The provisions in former Bill C-51 also allows CSIS to wage cyberwar. “Even someone who re-Tweets or reposts a comment made by someone else on Facebook could potentially be captured under this sweeping legislation,” Pam Palmater, a Mi’kmaw lawyer and well-known activist in the Idle No More movement has noted. While requiring court warrant, it is likely that much of these operations will occur in the shadows as CSIS intimidates internet providers into “voluntarily” censoring material.

Too innocent to charge, too guilty to fly

Canada’s No-fly list has now become a secret list compiled with secret evidence, only reviewable through court proceedings that may also be secret.  Already, by operating in tandem with US intelligence agencies, this list has signaled a loss of Canadian sovereignty and another open door to profiling. Evo Morales (president of Bolivia), Nabih Berri (speaker of the Lebanese parliament) and the artist Yusuf Islam (formerly known as Cat Stevens) are all on the U.S. no-fly list.

Freedom of movement is a basic right guaranteed by the Charter. As the Canadian Labour Congress notes, “Especially in Canada, air travel is one of the most practical ways of getting from one end of the country to the other. It is also, for all practical purposes, the only way to travel from continent to continent, and many people have to travel by air for their work.” Moreover, it has been well established that it is almost impossible to be removed from the no-fly lists.

Another dangerous development in the Anti-Terrorism Act is the intergovernmental sharing of information including policing, border services, customs, signals intelligence, revenue, and consular access persons. In today’s era of Big Data and data mining, it is reminiscent of the information gathering under PROFUNC. A very loose range of information can be shared (such as potentially tax returns or young offender records) for an indefinite time period and without control of these records, and no reliability of the data is even guaranteed.

There is no clarity about whom the information will be shared with – which could be with security bodies in Canada and international agencies.  At a minimum, such “flagging” would create black lists throughout the government.

Abolish CSIS

The security concept approach of the Anti-Terrorism Act has disturbing parallels with the over-broad formulations of security in South American during the 1960s and 70s. In this sense, such laws genuinely construct and ante-chamber to authoritarianism. As the Central Committee of the Communist Party of Canada said in 2010 after the G20 mass arrests:

Whether in the form of overt repression (police attacks on picket lines and street demonstrations), or through less crude or obvious legal-judicial means (use of court injunctions, wilful manipulation of the electoral process, etc.), or the promotion of ultra-right, racist and neo-fascist groupings or even paramilitary units, the class purpose remains the same: to stifle the democratic expressions and aspirations of the masses, to weaken the labour and democratic fightback, and to silence and, where necessary, crush anti-capitalist dissent. […] The only antidote to the dangerous drift to state authoritarianism or fascism is the mobilization of all the pro-democratic forces, anchored by a strong, united, conscious and militant movement of labour and its closest allies, and with a strong and influential presence of the Communists.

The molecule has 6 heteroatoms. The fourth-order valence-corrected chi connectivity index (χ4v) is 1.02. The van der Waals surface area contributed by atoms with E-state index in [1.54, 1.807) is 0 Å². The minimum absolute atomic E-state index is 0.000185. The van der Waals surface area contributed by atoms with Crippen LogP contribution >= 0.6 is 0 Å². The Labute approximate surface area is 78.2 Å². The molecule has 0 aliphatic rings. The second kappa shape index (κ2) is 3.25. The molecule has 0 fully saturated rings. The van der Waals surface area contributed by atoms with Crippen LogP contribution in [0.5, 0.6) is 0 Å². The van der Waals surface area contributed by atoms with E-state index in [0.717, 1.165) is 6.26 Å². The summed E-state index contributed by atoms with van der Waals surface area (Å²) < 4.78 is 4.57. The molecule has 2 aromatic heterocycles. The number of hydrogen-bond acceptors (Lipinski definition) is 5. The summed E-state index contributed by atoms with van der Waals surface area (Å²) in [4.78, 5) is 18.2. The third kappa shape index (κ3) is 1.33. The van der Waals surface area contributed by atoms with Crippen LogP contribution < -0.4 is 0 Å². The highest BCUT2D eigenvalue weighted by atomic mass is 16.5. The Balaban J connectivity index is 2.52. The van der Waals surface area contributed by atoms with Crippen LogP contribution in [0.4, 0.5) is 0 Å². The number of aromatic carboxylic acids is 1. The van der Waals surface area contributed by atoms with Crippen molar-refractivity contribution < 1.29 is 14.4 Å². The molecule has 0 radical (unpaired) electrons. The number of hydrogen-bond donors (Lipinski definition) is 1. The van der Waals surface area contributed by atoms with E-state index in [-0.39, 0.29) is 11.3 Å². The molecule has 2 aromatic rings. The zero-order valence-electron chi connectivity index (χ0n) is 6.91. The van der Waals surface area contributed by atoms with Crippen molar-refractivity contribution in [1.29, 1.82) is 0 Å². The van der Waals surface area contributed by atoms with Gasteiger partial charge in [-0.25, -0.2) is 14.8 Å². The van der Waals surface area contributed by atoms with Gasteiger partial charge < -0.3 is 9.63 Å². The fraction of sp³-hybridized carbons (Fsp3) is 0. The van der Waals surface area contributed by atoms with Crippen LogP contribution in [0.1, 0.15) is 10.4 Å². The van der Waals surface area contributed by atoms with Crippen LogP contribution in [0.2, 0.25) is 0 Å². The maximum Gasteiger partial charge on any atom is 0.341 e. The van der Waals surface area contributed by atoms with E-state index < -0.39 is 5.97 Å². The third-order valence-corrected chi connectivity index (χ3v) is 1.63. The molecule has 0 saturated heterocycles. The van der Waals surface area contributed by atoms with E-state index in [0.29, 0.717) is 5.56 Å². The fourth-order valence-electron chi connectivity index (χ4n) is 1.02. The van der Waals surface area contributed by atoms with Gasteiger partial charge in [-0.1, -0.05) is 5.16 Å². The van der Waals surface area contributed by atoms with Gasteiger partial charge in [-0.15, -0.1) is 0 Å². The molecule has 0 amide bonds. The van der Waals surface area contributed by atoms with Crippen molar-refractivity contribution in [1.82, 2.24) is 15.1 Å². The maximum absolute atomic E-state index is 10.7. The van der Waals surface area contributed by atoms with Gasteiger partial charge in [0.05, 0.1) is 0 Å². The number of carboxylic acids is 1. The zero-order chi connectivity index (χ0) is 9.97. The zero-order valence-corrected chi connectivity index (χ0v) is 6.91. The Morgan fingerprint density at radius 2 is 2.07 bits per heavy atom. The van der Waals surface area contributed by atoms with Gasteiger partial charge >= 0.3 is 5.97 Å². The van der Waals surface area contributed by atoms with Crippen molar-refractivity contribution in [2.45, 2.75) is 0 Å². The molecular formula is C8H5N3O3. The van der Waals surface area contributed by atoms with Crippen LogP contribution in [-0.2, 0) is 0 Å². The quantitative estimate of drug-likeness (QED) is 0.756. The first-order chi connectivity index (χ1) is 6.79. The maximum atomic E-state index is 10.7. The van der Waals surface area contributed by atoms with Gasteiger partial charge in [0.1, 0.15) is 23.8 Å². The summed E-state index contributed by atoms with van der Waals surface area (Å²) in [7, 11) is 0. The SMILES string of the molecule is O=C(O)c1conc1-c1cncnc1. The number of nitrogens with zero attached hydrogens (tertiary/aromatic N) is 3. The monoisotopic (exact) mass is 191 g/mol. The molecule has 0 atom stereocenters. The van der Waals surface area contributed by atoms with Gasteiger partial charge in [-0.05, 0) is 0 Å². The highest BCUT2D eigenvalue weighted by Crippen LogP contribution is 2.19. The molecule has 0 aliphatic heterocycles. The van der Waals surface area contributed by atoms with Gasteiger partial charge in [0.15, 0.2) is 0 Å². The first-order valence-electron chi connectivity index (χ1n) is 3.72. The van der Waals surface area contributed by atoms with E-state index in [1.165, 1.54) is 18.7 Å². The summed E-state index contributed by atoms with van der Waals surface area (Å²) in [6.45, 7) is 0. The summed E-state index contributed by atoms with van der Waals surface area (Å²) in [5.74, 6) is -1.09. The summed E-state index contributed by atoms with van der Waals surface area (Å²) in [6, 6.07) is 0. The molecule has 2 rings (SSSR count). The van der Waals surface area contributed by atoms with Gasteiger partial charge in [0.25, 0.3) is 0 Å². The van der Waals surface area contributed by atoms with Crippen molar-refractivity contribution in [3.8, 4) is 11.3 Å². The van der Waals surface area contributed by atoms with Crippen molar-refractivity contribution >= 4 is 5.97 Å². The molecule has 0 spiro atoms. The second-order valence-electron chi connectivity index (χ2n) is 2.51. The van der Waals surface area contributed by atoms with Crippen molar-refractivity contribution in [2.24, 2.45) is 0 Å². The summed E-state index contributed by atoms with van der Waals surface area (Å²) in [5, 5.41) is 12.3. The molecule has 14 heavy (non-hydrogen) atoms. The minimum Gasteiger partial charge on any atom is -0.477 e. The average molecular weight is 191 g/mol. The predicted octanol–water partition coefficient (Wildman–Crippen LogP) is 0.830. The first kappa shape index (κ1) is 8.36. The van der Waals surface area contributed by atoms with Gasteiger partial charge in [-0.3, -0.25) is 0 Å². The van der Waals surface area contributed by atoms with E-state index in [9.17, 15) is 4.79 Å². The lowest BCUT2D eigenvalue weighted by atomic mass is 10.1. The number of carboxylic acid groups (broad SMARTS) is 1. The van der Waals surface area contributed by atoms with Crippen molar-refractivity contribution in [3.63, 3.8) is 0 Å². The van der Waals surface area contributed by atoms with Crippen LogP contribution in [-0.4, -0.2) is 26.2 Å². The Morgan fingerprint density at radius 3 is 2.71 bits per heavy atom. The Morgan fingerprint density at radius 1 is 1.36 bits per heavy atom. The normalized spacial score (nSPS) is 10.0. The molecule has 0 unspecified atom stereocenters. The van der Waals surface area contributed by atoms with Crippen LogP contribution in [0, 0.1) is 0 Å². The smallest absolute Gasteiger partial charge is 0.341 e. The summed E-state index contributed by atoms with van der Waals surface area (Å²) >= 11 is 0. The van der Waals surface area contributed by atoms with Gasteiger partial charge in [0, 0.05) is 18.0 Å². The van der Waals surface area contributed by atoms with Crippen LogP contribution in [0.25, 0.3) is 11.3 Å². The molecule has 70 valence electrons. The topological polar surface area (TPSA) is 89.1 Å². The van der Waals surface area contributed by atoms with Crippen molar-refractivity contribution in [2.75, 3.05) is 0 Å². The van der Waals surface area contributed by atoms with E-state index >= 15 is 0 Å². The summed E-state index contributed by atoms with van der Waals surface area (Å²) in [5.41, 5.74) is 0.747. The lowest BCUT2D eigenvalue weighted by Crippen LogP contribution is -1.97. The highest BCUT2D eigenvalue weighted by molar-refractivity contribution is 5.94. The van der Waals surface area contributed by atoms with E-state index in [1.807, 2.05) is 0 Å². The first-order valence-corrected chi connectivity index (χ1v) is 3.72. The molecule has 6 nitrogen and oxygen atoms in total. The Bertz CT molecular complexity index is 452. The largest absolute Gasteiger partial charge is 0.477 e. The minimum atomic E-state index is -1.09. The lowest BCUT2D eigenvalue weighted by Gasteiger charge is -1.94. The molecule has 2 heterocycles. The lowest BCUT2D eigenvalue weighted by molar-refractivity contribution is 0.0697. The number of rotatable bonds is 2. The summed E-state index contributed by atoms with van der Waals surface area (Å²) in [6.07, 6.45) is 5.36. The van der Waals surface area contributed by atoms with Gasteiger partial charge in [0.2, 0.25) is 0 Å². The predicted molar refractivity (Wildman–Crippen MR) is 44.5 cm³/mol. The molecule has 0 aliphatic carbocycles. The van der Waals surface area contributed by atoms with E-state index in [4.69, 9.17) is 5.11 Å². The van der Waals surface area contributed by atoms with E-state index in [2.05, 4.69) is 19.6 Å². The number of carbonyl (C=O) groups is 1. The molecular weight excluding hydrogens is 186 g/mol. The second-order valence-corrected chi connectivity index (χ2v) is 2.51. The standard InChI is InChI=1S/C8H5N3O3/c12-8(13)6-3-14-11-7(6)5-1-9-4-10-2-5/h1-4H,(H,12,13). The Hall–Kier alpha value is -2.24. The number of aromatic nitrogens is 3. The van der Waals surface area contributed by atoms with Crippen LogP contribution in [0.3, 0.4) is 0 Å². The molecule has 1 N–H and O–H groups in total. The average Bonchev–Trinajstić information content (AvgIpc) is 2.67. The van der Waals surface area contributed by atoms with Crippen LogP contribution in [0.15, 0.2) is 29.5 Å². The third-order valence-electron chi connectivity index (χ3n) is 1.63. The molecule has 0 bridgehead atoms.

The Communist Party of Canada has consistently said that CSIS is a particularly dangerous part of the state apparatus.  As noted above, CSIS was created in 1984, when public outcry forced the federal Parliament to re-assign the intelligence gathering authority of the RCMP to a new intelligence agency.

While legally possessing limited powers, from the outset CSIS was granted the sweepingly broad mandate of addressing any “threat to the security of Canada.”  Working in tandem with the CIA and other imperialist security agencies, by its very existence CSIS constitutes an attack on the democratic and civil rights of Canadians, operates outside the law and beyond the reach of Parliament, and exists to suppress political dissent.  

These are of course the very same grievances that led to agency being created. Such public outcry was not limited to the role of the RCMP. In 1988 the War Measures Act was finally repealed, reflecting the broad opposition to this law by the Canadian people. It was replaced by the Emergencies Act (1988). Any declaration of an emergency by Cabinet must now be reviewed by Parliament (in 30 to 120 days depending on the emergency), that any temporary laws made under the Act should presumably be subject to the Charter of Rights and Freedoms, and that emergency powers should not be used to end strikes.

The most reactionary sections of the ruling class, however, have sought to effectively retain, restore and even expand the of the War Measurer’s Act allowing “security” to trump and constrain democratic rights, and not just on a temporary basis. Today, following the overthrow of the USSR and socialist countries in eastern Europe, a new scare tactic has been found in the so-called “War on Terror” as a supposed permanent emergency.

In 2001, after the events of 9/11, the Chretien Liberal government rushed the omnibus C-36 Canadian Anti-Terrorism Act through Parliament in just two months. The new law defined “terrorist activity” as motivated by “political, religious or ideological” reasons (immediately raising concern about profiling) and with the intentional purpose of violent intimidation – even of a single individual.

Somewhat like the US Patriot Act, which must also be renewed, two other measures of the act (preventive detention and investigative hearings) were adopted with “sunset clauses” which lapsed in 2007.  While the minority parliament of the time rejected an extension, these two measures were brought back by the Harper Conservative government with the Combating Terrorism Act (2013).